# A Bearing Fault Diagnosis Method under Small Sample Conditions Based on the Fractional Order Siamese Deep Residual Shrinkage Network

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## Abstract

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## 1. Introduction

- (1)
- The one-dimensional vibration signals are converted into two-dimensional time series feature maps, which is convenient for the neural network model to extract the feature of the signal. The combination of the DRSN and Siamese network is conducive to improving the feature extraction ability of fault signals under small sample conditions.
- (2)
- In the parameter updating process of neural network backpropagation, momentum and fractional order calculus are applied to the gradient descent optimizer to make it converge to the optimal solution, thus improving the accuracy of fault diagnosis in the case of limited training data.
- (3)
- In order to simulate the limited data conditions in engineering applications, four sets of small sample training data were selected from the CWRU dataset to analyze and verify the FO-SDRSN method, which provides a possibility for its further application in bearing fault diagnosis with small sample data.

## 2. Proposed Method

#### 2.1. Data Processing and Feature Extraction

_{i}, x

_{j}), where i, j = 1, 2…, N and i ≠ j. If x

_{i}and x

_{j}are fault sample pairs of the same type, Y = 1 is assigned; otherwise, Y = 0 is assigned, and p(⋅) denotes the labeling process for the sample pairs.

_{i}is brought into F

_{1}for feature extraction as follows:

_{1}operations.

_{i}is the output after passing through the sigmoid.

_{i}is the output after the threshold calculation.

_{i}using FO-SDRSN, it is expressed as follows:

_{i}after feature extraction from one side of the Siamese deep residual shrinkage network. Similarly, the output feature of x

_{j}after feature extraction from the other side of the Siamese Network can be defined as

_{i}) and H(x

_{j}) represent the fault features extracted from x

_{i}and x

_{j}, respectively, after applying the FO-SDRSN method. The value d is used to determine whether the input pair is of the same fault type: a smaller value of d indicates that the sample pair is similar, whereas larger values of d suggest that the sample pair is dissimilar. The contrastive loss function L

_{1}is expressed as follows:

#### 2.2. Fault Diagnosis and Parameter Update

_{i}) and H(x

_{j}) were fed to a SoftMax classifier. The output y

_{n}of the SoftMax classifier is defined by

_{n}is the predicted probability that the sample belongs to the n-th class, and N

_{class}is the number of categories, such that $\sum {y}_{n}}=1$. In the above formula, N

_{class}= 10. After the probability of the sample belonging to 10 categories is predicted, respectively, the category with the largest prediction probability value is selected as the result of this fault diagnosis. The cross-entropy loss function is usually used as the objective function of multi-classification problems. In this paper, this function is the loss function of the fault diagnosis, which is expressed as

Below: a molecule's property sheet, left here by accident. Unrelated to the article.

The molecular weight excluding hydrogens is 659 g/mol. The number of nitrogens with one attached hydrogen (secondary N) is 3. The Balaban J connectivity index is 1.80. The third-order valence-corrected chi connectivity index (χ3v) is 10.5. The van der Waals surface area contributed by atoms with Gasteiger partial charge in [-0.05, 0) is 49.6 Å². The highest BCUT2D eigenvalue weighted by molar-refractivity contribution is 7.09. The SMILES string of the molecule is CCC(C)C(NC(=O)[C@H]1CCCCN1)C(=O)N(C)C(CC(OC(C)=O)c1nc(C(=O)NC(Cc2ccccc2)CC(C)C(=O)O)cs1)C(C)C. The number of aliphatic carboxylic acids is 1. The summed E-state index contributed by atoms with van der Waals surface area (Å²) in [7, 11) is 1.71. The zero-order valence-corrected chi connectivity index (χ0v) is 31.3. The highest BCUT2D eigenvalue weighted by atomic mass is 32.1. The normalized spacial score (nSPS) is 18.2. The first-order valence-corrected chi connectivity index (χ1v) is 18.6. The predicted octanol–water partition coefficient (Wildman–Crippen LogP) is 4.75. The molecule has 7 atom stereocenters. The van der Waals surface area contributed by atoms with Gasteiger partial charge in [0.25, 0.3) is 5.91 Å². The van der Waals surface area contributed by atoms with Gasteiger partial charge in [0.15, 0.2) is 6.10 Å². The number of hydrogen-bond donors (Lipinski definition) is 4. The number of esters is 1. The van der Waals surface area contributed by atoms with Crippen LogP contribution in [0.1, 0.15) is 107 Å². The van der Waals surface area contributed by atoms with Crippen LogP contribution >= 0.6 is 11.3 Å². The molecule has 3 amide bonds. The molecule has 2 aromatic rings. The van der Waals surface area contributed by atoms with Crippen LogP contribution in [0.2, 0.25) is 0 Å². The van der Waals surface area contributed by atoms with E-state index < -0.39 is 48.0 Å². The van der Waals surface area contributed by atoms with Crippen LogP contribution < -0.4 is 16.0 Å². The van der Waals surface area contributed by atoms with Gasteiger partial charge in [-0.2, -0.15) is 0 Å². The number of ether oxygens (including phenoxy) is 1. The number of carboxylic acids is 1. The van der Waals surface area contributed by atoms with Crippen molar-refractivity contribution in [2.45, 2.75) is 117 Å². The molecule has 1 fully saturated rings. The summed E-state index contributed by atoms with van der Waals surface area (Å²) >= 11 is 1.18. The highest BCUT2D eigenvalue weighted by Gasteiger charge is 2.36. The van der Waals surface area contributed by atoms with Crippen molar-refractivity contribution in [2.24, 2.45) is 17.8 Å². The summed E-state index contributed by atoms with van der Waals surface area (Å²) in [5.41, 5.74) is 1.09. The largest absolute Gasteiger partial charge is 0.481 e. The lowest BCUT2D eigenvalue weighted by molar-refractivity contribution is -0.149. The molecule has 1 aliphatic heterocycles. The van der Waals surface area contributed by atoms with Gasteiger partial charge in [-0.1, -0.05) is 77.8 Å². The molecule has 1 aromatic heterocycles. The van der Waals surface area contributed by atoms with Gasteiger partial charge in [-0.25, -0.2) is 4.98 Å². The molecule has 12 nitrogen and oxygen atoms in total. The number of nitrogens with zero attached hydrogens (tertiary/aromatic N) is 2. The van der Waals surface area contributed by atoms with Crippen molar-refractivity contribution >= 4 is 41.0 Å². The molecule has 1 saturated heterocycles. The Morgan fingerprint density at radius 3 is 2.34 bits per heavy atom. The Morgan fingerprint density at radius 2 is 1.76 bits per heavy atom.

_{n}indicates the actual fault type. When the sample belongs to the n-th class, t

_{n}= 1; otherwise, t

_{n}= 0. L

_{1}and L

_{2}are combined as total losses as follows:

_{0}is the initial value, and $\mathsf{\Gamma}(\alpha )={\displaystyle \underset{0}{\overset{\infty}{\int}}{x}^{\alpha -1}{e}^{-x}}dx$ is the Gamma function. The above formula can be derived as follows:

^{−8}.

## 3. Experiments and Evaluations

#### 3.1. Data Acquisition

#### 3.2. Experiments

## 4. Discussion

## 5. Conclusions

- (1)
- The FO-SDRSN method can be used to diagnose bearing fault types under small sample conditions. This method can further reduce the loss during the repeated iterative updating of the network parameters, and the results are constantly close to the optimal solution, thus improving the accuracy of bearing fault diagnosis under small sample conditions.
- (2)
- The experiments indicated that the FO-SDRSN method was more accurate and stable than other progressive methods under the given four small sample datasets. When the number of samples for each fault was 15, the average fault diagnostic accuracy was 2.27% higher than that of the progressive Siamese–DRSN method. The Discussion Section shows that the fault diagnosis performance of the FO-SDRSN method under different orders was associated with the quantity of small sample data.
- (3)
- In cases where there are limited data, the improvement in the accuracy of bearing fault diagnosis is crucial for the subsequent rapid and targeted maintenance and enhancement of the working efficiency of rotating machinery. The improvements demonstrated in this study also provide a new approach for the fault diagnosis of bearings equipment under actual industrial operation and maintenance conditions. This study was validated with publicly available datasets, so the robustness and applicability of the proposed method will be further verified in different engineering scenarios.